Junior Iron Chef Competition
Bassett Healthcare Junior Iron Chef Competition is coming!  Registration is open for the 7th annual Junior Iron Chef (JIC) Competition on Saturday, March 28 at SUNY Cobleskill. Teams of 3-4 student chefs will compete in middle and high school divisions.  The competition is open to teams from Otsego, Delaware, Schoharie, Montgomery, Madison, Fulton, Herkimer, Oneida, and Chenango counties. The JIC is a fun competition to create and prepare tasty, healthy recipes that might be prepared and served in a school cafeteria. Register and learn more at  their website
Agricultural Literacy Grant Spotlight
George Rogers- Malone Middle School
"Grit Untapped Maple Syrup Project"

Five years ago, the STEAM program was formed at Malone Middle School. They complete a number of big projects throughout the year, but their biggest project of the year is their "Grit Untapped Maple Syrup Project".  This student-run operation goes to work for three weeks each spring as their students produce, bottle, market, and sell maple syrup from the maple trees on campus. Students apply for positions of Boiling Crew, Media Marketing, Data Collection and Analysis, Newsroom, Candies and Confections, Drawing and Design, Research and Development/Field Office Investigations, and CEO and then are "hired" to work for the different divisions of Grit Untapped Maple Company. 
This is a huge, on-going student-run project. After working on this every spring for the last five school years, Mr. Rogers recognized the need to teach students the most professional practices that are the industry standard.  Many of his students finish this project and aspire to open an operation of their own or to go to work for one of the many existing large-scale sugaring operations in the area. Teaching them to produce the highest quality maple products will better prepare them for future employment and help them better appreciate the care required to produce all agricultural produces. 
In order to do this, Malone Middle School will use their Agricultural Literacy Grant to purchase a two-cone filter tank that will ensure their syrup is perfectly filtered, a simple reverse osmosis machine to increase production and save fuel, and digital thermometers and candy molds for the Candies and Confections division of their student-run business. These improvements will aid students in learning for years to come and will prepare them with multi-disciplinary real-world knowledge involving science, technology, art, ELA, Math and Social Studies.

Learn more about the Agricultural Literacy Grant and view the other recipients on our  website
Teacher Resources
Elementary Resources
Hatching Science with Classroom Chicks
Students will explore how an embryo develops inside of a chicken egg over time, discuss life cycles and other natural cycles, and observe similarities and differences between parents and offspring in this lesson
From Sap to Syrup
In this lesson, students will recognize how geography and climate allow for the growth of maple trees and the process of making syrup. They will identify the characteristics of maple trees that produce the best sap for making maple syrup and name the steps in the process of creating syrup from sap.
Sheep See, Sheep Do
Students will explore the difference between inherited and acquired traits and understand why knowledge of inherited and acquired traits is important to agriculture in this lesson. Activities in this lesson include trait sorting, two short movies, a PTC taste-test, and student presentations.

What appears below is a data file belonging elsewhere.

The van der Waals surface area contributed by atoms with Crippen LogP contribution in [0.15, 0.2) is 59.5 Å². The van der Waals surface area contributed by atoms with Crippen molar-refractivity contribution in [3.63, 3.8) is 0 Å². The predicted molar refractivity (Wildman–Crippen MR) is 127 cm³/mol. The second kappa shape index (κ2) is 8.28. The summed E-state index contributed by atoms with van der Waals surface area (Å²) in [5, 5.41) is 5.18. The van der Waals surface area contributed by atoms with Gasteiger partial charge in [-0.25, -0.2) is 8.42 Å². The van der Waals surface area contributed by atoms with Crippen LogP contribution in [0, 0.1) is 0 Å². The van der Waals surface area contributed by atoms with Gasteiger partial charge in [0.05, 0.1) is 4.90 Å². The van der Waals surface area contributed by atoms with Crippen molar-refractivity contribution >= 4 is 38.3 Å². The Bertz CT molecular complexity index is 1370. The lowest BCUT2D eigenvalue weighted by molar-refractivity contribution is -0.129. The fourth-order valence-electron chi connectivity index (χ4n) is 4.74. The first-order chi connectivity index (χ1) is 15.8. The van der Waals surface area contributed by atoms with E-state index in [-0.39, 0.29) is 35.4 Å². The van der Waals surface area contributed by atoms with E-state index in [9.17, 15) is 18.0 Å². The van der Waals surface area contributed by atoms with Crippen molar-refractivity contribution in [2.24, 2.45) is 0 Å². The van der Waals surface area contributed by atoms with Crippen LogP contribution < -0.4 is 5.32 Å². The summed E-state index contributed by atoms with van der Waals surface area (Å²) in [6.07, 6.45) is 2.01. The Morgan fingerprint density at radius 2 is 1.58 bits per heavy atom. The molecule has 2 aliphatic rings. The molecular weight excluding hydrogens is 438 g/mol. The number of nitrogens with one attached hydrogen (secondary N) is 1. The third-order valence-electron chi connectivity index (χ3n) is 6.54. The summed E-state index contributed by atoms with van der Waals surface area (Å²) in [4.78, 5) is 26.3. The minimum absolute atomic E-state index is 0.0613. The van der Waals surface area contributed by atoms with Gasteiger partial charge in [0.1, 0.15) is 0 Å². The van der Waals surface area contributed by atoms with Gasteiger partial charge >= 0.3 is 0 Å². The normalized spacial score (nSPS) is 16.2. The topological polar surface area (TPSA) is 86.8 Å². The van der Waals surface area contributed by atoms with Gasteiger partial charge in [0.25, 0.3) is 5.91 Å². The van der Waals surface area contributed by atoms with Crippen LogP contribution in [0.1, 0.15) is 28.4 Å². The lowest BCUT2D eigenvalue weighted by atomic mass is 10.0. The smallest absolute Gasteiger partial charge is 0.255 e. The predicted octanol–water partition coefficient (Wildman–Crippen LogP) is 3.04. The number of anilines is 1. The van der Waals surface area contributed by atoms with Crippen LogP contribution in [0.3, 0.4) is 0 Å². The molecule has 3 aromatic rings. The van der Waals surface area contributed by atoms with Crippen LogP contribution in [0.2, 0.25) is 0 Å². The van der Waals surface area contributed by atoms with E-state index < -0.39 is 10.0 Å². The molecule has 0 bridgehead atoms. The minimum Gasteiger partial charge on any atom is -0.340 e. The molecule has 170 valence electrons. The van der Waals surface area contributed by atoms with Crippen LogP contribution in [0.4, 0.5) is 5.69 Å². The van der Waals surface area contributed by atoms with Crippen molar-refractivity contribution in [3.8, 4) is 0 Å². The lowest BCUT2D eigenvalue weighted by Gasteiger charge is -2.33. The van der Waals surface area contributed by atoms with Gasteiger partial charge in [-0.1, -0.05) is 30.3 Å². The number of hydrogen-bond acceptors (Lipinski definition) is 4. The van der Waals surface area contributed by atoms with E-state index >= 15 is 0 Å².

In this lesson, s tudents will understand that the diversity of life in soil contributes to soil fertility by investigating the properties of soil and conducting experiments. 
Middle School/ High School Resources
In this lesson, students will explore the connection between individual behavior and resource use, learn the difference between renewable and nonrenewable resources, and identify careers related to natural resource management by playing an active, futuristic game in which teams have to collect limited resources from "Planet Zorcon."
Hands Off, Bacteria!
This  lab  challenges students to identify the variables involved in handwashing. They will design labs to discover the best method for washing their hands to reduce the spread of bacteria. Students will also analyze and present the data.

Mystery Juice
Using an inquiry approach, students will develop an investigation to determine the difference between two juices in this lesson. Food safety will be discussed in relation to the results of the investigations. Students will have the opportunity to discover how pasteurization reduces the number of microorganisms in a food such as juice.
While many view genetically modified crops as a promising innovation, there is controversy about their use. This lesson provides students with a brief overview of the technology, equipping them with the ability to evaluate the social, environmental, and economic arguments for and against genetically modified crops.
March Book Nook
When Patrick wakes up for breakfast, he finds an adventure in his kitchen. As his dad cooks him breakfast, he learns where each breakfast food item is produced. The chicken lays the eggs, the cow produces the milk and the maple tree makes the syrup. This book is a great resource for teaching elementary students where their food comes from.
A Green, Green Garden
In this book, Little Critter learns that planting his own garden is a lot of fun and a lot of work. But the result-a green, green garden-is something he can cherish and enjoy.
Ancient Agriculture
This book shows the progression of technology through history as human civilizations progressed from foraging to farming. Agriculture enabled humans to stop wandering from place to place to find food. This chapter book includes text as well as photographs and reproductions to illustrate the implementation of agriculture in our daily lives.
New York Agriculture in the Classroom |
3rd Floor Kennedy Hall
Cornell University
Ithaca, NY 14853